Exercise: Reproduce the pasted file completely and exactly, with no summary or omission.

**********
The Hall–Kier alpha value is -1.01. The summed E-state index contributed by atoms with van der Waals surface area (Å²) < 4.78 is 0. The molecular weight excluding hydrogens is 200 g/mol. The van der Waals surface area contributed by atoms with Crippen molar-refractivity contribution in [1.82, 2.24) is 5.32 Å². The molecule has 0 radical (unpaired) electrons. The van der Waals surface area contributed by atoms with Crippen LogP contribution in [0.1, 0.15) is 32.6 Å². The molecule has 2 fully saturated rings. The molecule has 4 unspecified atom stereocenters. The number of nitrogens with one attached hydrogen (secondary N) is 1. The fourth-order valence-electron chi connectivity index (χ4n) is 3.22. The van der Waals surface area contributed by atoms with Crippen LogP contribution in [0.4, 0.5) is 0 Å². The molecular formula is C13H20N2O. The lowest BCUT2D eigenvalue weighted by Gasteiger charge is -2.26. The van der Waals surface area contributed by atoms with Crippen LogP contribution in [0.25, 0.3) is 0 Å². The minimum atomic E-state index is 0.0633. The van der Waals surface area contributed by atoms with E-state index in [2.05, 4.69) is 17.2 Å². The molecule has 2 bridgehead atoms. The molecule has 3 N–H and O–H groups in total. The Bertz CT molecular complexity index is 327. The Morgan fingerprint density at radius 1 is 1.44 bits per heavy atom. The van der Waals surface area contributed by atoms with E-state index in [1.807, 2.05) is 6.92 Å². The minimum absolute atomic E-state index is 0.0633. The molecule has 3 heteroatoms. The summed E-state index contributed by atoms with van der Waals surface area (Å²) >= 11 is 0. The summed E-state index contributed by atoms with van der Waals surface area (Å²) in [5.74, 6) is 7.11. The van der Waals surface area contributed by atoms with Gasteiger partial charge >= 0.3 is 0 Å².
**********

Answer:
The Hall–Kier alpha value is -1.01. The summed E-state index contributed by atoms with van der Waals surface area (Å²) < 4.78 is 0. The molecular weight excluding hydrogens is 200 g/mol. The van der Waals surface area contributed by atoms with Crippen molar-refractivity contribution in [1.82, 2.24) is 5.32 Å². The molecule has 0 radical (unpaired) electrons. The van der Waals surface area contributed by atoms with Crippen LogP contribution in [0.1, 0.15) is 32.6 Å². The molecule has 2 fully saturated rings. The molecule has 4 unspecified atom stereocenters. The number of nitrogens with one attached hydrogen (secondary N) is 1. The fourth-order valence-electron chi connectivity index (χ4n) is 3.22. The van der Waals surface area contributed by atoms with Crippen LogP contribution in [0.4, 0.5) is 0 Å². The molecular formula is C13H20N2O. The lowest BCUT2D eigenvalue weighted by Gasteiger charge is -2.26. The van der Waals surface area contributed by atoms with Crippen LogP contribution in [0.25, 0.3) is 0 Å². The minimum atomic E-state index is 0.0633. The van der Waals surface area contributed by atoms with E-state index in [2.05, 4.69) is 17.2 Å². The molecule has 2 bridgehead atoms. The molecule has 3 N–H and O–H groups in total. The Bertz CT molecular complexity index is 327. The Morgan fingerprint density at radius 1 is 1.44 bits per heavy atom. The van der Waals surface area contributed by atoms with E-state index in [1.807, 2.05) is 6.92 Å². The minimum absolute atomic E-state index is 0.0633. The molecule has 3 heteroatoms. The summed E-state index contributed by atoms with van der Waals surface area (Å²) >= 11 is 0. The summed E-state index contributed by atoms with van der Waals surface area (Å²) in [5.74, 6) is 7.11. The van der Waals surface area contributed by atoms with Gasteiger partial charge >= 0.3 is 0 Å².